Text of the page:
CHENNAI: The natural rubber user industry finds itself in a dilemma to import 40,000 tonnes of the commodity before 31 March at a concessional Customs duty of 7.5 per cent.
“Prices in the global market are higher than the domestic price by at least Rs 25 a kg. This is a tricky issue as far as imports are concerned,” said Rajiv Budhraja, Director-General of the Automotive Tyre Manufacturers’ Association, on the sidelines of the India Rubber Expo 2011.
Last month, the Centre gave its nod for the import of 40,000 tonnes of rubber under the tariff rate quota at concessional duty as part of its plan to keep a lid on rising domestic prices. The normal duty for rubber imports is 20 per cent. The Directorate-General of Foreign Trade issued guidelines for import and it will mainly depend on the consumption during 2008-09 by each unit. The usage has to be certified by the Rubber Board. The registration for imports began on Tuesday and will end on 24 January.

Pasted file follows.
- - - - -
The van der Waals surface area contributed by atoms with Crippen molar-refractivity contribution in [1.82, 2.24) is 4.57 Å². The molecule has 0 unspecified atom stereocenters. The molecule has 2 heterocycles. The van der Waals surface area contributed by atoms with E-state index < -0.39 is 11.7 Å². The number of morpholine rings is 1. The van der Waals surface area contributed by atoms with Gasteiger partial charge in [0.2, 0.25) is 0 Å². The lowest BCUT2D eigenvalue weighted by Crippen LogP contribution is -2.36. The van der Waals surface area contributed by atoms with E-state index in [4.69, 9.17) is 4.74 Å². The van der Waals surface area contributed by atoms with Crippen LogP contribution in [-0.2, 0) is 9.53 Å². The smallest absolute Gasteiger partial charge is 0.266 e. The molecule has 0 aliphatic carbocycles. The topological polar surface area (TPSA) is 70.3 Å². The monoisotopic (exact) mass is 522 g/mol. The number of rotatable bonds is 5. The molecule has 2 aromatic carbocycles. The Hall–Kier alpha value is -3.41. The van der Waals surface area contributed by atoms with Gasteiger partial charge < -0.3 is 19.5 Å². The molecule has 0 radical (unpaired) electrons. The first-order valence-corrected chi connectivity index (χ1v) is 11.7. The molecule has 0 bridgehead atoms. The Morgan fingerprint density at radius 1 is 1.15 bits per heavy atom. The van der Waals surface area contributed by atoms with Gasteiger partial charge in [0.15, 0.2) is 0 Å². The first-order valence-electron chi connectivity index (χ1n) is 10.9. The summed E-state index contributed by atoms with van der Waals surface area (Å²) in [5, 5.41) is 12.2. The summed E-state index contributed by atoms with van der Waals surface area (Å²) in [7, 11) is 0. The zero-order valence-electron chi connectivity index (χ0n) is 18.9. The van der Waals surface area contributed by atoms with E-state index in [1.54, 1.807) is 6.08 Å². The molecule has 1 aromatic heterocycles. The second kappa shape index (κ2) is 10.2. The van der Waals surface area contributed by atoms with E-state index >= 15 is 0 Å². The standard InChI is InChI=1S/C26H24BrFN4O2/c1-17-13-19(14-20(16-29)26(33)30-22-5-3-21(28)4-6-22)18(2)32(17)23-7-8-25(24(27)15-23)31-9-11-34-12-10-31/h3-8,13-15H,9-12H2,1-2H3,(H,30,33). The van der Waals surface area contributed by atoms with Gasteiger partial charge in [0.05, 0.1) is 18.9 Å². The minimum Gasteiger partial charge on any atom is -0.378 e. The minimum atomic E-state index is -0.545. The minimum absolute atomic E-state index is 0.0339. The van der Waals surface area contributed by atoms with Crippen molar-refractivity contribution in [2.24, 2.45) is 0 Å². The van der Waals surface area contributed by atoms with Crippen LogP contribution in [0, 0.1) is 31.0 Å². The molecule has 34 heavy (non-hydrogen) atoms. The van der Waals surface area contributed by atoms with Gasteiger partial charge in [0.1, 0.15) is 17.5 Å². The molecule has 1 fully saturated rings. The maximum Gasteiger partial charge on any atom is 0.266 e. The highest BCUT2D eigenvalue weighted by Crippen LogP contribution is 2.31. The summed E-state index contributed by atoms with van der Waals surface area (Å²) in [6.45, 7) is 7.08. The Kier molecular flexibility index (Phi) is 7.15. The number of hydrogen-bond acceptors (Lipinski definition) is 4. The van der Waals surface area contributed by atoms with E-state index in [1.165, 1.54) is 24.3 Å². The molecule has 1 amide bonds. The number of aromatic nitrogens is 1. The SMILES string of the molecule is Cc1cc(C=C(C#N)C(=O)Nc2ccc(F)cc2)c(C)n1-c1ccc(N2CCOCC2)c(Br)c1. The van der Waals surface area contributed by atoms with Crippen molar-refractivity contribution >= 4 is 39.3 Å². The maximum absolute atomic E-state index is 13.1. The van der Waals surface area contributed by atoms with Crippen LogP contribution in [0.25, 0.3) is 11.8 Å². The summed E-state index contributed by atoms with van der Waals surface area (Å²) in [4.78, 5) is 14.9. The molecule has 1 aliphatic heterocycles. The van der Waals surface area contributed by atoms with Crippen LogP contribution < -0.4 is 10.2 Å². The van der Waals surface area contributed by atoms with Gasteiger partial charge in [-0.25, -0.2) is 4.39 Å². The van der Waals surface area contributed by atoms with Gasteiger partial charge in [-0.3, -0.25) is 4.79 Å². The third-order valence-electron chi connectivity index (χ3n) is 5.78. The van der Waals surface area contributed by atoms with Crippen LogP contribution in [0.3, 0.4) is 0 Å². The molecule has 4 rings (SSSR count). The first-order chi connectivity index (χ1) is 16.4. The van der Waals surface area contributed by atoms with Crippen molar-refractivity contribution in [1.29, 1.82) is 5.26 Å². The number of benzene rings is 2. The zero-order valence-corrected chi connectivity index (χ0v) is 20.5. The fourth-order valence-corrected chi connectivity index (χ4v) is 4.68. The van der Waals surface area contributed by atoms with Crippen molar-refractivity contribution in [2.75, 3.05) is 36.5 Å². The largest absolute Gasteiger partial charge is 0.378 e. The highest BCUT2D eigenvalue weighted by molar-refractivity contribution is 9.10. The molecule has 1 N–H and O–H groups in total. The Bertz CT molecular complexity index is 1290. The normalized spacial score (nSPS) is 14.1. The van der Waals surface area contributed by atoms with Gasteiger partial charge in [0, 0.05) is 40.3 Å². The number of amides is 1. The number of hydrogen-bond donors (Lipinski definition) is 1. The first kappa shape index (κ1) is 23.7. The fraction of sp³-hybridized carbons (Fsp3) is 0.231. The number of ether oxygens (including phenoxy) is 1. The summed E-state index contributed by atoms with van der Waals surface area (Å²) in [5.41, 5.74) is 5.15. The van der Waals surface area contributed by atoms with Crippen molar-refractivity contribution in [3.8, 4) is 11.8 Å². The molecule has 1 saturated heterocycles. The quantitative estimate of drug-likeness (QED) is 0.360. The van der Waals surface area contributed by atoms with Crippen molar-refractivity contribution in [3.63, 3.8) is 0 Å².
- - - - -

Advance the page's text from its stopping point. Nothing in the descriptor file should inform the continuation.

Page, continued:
Last week prices for ribbed smoked sheet (RSS) 4 grade rubber hit a record Rs 227 a kg. In contrast, the comparable RSS 3 grade in the global market ended at Rs 252.08 a kg.
“Price apart, the problem will be finding rubber in February. From February to April, it is wintering season,” said Budhraja.
Wintering season is generally a period of low production. Rubber prices globally heat up on rising demand and lower supply. Rubber production was up a meagre five per cent at 10.7 million tonnes in 2010.
In India, projections for production during the current fiscal have been pruned to 8.51 lakh tonnes from initial estimates of 8.93 lakh tonnes as output was affected during September-October, said Toms Joseph, Deputy Director (Economic Research) of the Rubber Board, during a session on Rubber Outlook at the expo. The rise in crude oil prices is also influencing the rise in natural rubber prices. This is because synthetic rubber, the substitute for natural rubber, is derived from petroleum products.